You might also want to look into fresh dog food, including home-cooked meals and freeze-dried dog food. Premium dog food brands like Orijen dog food, Blue Buffalo dog food, and more are also worth checking out.

Beyond the Diet: What Else Can I Do to Treat Liver Disease?

Medications (such as ursodiol for dogs or cats), surgery, and therapies may also help your pet. Pet nutritional supplements (such as Denamarin) also help promote liver health. Proanthozone for dogs and cats is another recommended liver and kidney supplement that supplies a blend of vital nutrients and antioxidants.

For a proper diagnosis of liver disease —and to distinguish the cause and best treatment— the vet will need to conduct some tests, usually starting with blood and urine tests and often ending in a biopsy of the liver for a definitive diagnosis. A definitive diagnosis will help you implement the perfect diet plan.

Is Your Dog Suffering from Low Immunity? Here is a list of Foods that Can Boost His Immune System

Your dog may be prone to illnesses and infections. While it’s important to limit his exposure to the substances that cause sickness, it is even more important to boost his immunity. Here is a list of foods that you can incorporate into your pet food.

  • Echinacea: Echinacea purpura is a herb that can boost your dog’s T-cell production, thereby increasing his immunity. From flu to respiratory tract infections, this herb can heal it all. But an important thing to note is that some dogs are allergic to the Echinacea extract. Be sure to check if your dog is allergic before incorporating this herb into your dog’s diet.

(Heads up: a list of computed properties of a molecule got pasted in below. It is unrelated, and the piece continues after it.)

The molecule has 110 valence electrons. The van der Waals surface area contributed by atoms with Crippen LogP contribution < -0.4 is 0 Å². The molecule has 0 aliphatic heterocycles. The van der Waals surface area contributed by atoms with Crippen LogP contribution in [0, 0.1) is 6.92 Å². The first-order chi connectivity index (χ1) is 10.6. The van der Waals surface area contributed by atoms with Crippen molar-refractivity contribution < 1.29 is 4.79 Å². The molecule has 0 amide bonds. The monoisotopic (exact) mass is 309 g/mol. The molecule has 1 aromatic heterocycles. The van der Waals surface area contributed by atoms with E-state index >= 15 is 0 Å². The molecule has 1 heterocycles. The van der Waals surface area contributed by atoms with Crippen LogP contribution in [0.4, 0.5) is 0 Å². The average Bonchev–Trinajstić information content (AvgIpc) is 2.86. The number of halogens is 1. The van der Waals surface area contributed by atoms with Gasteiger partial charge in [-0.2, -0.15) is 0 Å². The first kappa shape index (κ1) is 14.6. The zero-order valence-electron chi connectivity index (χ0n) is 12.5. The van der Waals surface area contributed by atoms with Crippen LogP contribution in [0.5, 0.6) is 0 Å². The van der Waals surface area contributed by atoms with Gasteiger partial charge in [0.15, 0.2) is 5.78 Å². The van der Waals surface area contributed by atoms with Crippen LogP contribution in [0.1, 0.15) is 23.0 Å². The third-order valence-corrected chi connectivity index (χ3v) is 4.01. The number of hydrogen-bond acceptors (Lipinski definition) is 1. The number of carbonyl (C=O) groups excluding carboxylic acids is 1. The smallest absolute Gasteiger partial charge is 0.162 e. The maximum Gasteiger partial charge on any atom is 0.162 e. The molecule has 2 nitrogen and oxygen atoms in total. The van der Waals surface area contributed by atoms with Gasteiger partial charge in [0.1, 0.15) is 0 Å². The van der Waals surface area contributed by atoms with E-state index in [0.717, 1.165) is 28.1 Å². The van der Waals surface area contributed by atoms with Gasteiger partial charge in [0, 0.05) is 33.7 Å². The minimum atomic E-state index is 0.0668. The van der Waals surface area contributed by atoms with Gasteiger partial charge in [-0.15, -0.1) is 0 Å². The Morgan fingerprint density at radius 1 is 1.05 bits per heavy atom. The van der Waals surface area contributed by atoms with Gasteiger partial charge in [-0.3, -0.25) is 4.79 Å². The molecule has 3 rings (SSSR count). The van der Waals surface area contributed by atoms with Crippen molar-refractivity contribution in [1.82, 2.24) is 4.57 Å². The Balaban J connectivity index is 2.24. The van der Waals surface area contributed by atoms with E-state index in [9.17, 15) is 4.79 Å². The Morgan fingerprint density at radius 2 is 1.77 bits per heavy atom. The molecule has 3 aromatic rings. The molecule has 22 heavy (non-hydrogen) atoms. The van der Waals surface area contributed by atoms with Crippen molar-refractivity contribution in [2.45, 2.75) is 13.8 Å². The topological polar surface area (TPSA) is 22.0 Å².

• Mushrooms: Certain medicinal mushrooms such as cordyceps and reishi have anti-cancer properties. They can help slow and sometimes even stop the growth of tumors in dogs.
  • Fish oil: Apart from boosting your pet’s immunity, fish oil acts as an anti-inflammatory agent. Shark oil can be used to improve the health of your dog’s coat.
  • Vitamin E and Vitamin C: Vitamin E is important for your dog’s immune and cardiac health. Use supplements that have been designed specifically for dogs and not the ones made for human consumption. Vitamin C found in citrus fruits, vegetables, and organ meats can do wonders for your dog, especially if he has a weak liver or liver disease.
  • Olive leaf powder: From preventing allergies to treating osteoarthritis, olive leaf powder is highly beneficial for your dog. The powder, which is best when mixed with dog food, is a major immunity booster.
  • Rosemary: Rich in calcium, iron, and Vitamin B6, rosemary is great for strengthening your dog’s bones.
  • Peppermint: Peppermint is the best cure for your dog’s upset stomach. Apart from strengthening his immunity, peppermint reduces nausea and gas.
  • Yogurt: The only probiotic that can be consumed by dogs without concern, plain yogurt offers multiple gastrointestinal benefits to your pet.
  • Coconut oil: Coconut oil helps improve your dog’s digestion and it is best-known for preventing diabetes in pets. It is anti-bacterial, anti-viral, and anti-fungal.
  • Pumpkin: Pureed raw pumpkin is the best solution for constipation and diarrhea in dogs. You’ll see an immediate shift in the consistency of his stools.
  • Diatomaceous earth (DE): Your dog may have picked up parasites, which may cause a host of diseases. A spoon of DE in his meal will kill any internal parasites.
  • Turmeric: Curcumin, found in turmeric, is best for removing blood clots and healing joint pain in dogs. It can also reduce the chances of your dog developing dementia.

We are certain now that you are better equipped with better knowledge about the nutrition for pets with liver disease. It’s better to consult a veterinarian before making any dietary changes.

More on Food and Nutrition for Your Pet

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This information is for informational purposes only and is not meant as a substitute for the professional advice of, or diagnosis, or treatment by, your veterinarian. It has however been reviewed for accuracy by Dr. Joe, a board-certified veterinary nutritionist and graduate of Cornell University's program for Veterinary Medicine.